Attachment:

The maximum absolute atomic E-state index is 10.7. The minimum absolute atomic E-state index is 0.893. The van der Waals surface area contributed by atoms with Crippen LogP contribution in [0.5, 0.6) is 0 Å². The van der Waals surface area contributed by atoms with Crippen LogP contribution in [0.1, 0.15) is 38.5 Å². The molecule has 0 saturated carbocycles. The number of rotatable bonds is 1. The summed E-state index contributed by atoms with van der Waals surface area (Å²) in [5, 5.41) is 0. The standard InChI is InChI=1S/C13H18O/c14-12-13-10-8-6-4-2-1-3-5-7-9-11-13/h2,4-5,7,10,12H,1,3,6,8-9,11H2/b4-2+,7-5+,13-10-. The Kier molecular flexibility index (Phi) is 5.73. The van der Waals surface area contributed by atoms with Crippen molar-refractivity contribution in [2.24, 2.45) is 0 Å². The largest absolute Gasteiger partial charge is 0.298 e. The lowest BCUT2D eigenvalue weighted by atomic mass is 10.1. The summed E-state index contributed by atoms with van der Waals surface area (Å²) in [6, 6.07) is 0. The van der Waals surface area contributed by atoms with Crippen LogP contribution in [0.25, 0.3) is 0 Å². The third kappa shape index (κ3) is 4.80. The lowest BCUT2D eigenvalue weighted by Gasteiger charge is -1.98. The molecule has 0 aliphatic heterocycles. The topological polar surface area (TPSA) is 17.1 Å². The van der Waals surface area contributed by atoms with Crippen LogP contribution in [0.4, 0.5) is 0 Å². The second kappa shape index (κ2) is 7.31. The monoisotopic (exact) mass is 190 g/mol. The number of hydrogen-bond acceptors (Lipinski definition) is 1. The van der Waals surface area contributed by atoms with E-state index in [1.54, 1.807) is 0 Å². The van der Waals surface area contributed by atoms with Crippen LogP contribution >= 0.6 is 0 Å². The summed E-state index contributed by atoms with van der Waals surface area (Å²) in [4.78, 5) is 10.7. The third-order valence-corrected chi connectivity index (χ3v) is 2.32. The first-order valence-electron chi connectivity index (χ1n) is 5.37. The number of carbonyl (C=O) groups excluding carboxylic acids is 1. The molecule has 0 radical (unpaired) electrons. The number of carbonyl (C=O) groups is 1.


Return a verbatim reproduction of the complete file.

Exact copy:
The maximum absolute atomic E-state index is 10.7. The minimum absolute atomic E-state index is 0.893. The van der Waals surface area contributed by atoms with Crippen LogP contribution in [0.5, 0.6) is 0 Å². The van der Waals surface area contributed by atoms with Crippen LogP contribution in [0.1, 0.15) is 38.5 Å². The molecule has 0 saturated carbocycles. The number of rotatable bonds is 1. The summed E-state index contributed by atoms with van der Waals surface area (Å²) in [5, 5.41) is 0. The standard InChI is InChI=1S/C13H18O/c14-12-13-10-8-6-4-2-1-3-5-7-9-11-13/h2,4-5,7,10,12H,1,3,6,8-9,11H2/b4-2+,7-5+,13-10-. The Kier molecular flexibility index (Phi) is 5.73. The van der Waals surface area contributed by atoms with Crippen molar-refractivity contribution in [2.24, 2.45) is 0 Å². The largest absolute Gasteiger partial charge is 0.298 e. The lowest BCUT2D eigenvalue weighted by atomic mass is 10.1. The summed E-state index contributed by atoms with van der Waals surface area (Å²) in [6, 6.07) is 0. The van der Waals surface area contributed by atoms with Crippen LogP contribution in [0.25, 0.3) is 0 Å². The third kappa shape index (κ3) is 4.80. The lowest BCUT2D eigenvalue weighted by Gasteiger charge is -1.98. The molecule has 0 aliphatic heterocycles. The topological polar surface area (TPSA) is 17.1 Å². The van der Waals surface area contributed by atoms with Crippen LogP contribution in [0.4, 0.5) is 0 Å². The second kappa shape index (κ2) is 7.31. The monoisotopic (exact) mass is 190 g/mol. The number of hydrogen-bond acceptors (Lipinski definition) is 1. The van der Waals surface area contributed by atoms with E-state index in [1.54, 1.807) is 0 Å². The van der Waals surface area contributed by atoms with Crippen LogP contribution >= 0.6 is 0 Å². The summed E-state index contributed by atoms with van der Waals surface area (Å²) in [4.78, 5) is 10.7. The third-order valence-corrected chi connectivity index (χ3v) is 2.32. The first-order valence-electron chi connectivity index (χ1n) is 5.37. The number of carbonyl (C=O) groups excluding carboxylic acids is 1. The molecule has 0 radical (unpaired) electrons. The number of carbonyl (C=O) groups is 1.